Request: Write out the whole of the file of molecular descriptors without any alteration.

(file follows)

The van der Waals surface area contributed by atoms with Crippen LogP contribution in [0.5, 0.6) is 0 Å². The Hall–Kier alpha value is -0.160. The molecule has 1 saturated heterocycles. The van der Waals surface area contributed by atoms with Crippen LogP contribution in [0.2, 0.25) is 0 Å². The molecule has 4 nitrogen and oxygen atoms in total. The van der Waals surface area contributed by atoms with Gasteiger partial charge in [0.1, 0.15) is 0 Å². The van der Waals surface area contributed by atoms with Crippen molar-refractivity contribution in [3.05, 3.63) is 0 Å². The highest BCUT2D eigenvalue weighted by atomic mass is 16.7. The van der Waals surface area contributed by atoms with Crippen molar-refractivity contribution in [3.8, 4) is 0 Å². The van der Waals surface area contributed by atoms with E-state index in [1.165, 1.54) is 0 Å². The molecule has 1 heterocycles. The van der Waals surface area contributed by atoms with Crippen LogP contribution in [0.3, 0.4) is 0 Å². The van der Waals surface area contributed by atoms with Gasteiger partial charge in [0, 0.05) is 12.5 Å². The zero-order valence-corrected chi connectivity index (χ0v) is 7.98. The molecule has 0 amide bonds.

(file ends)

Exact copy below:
The van der Waals surface area contributed by atoms with Crippen LogP contribution in [0.5, 0.6) is 0 Å². The Hall–Kier alpha value is -0.160. The molecule has 1 saturated heterocycles. The van der Waals surface area contributed by atoms with Crippen LogP contribution in [0.2, 0.25) is 0 Å². The molecule has 4 nitrogen and oxygen atoms in total. The van der Waals surface area contributed by atoms with Gasteiger partial charge in [0.1, 0.15) is 0 Å². The van der Waals surface area contributed by atoms with Crippen molar-refractivity contribution in [3.05, 3.63) is 0 Å². The highest BCUT2D eigenvalue weighted by atomic mass is 16.7. The van der Waals surface area contributed by atoms with Crippen molar-refractivity contribution in [3.8, 4) is 0 Å². The van der Waals surface area contributed by atoms with E-state index in [1.165, 1.54) is 0 Å². The molecule has 1 heterocycles. The van der Waals surface area contributed by atoms with Crippen LogP contribution in [0.3, 0.4) is 0 Å². The van der Waals surface area contributed by atoms with Gasteiger partial charge in [0, 0.05) is 12.5 Å². The zero-order valence-corrected chi connectivity index (χ0v) is 7.98. The molecule has 0 amide bonds.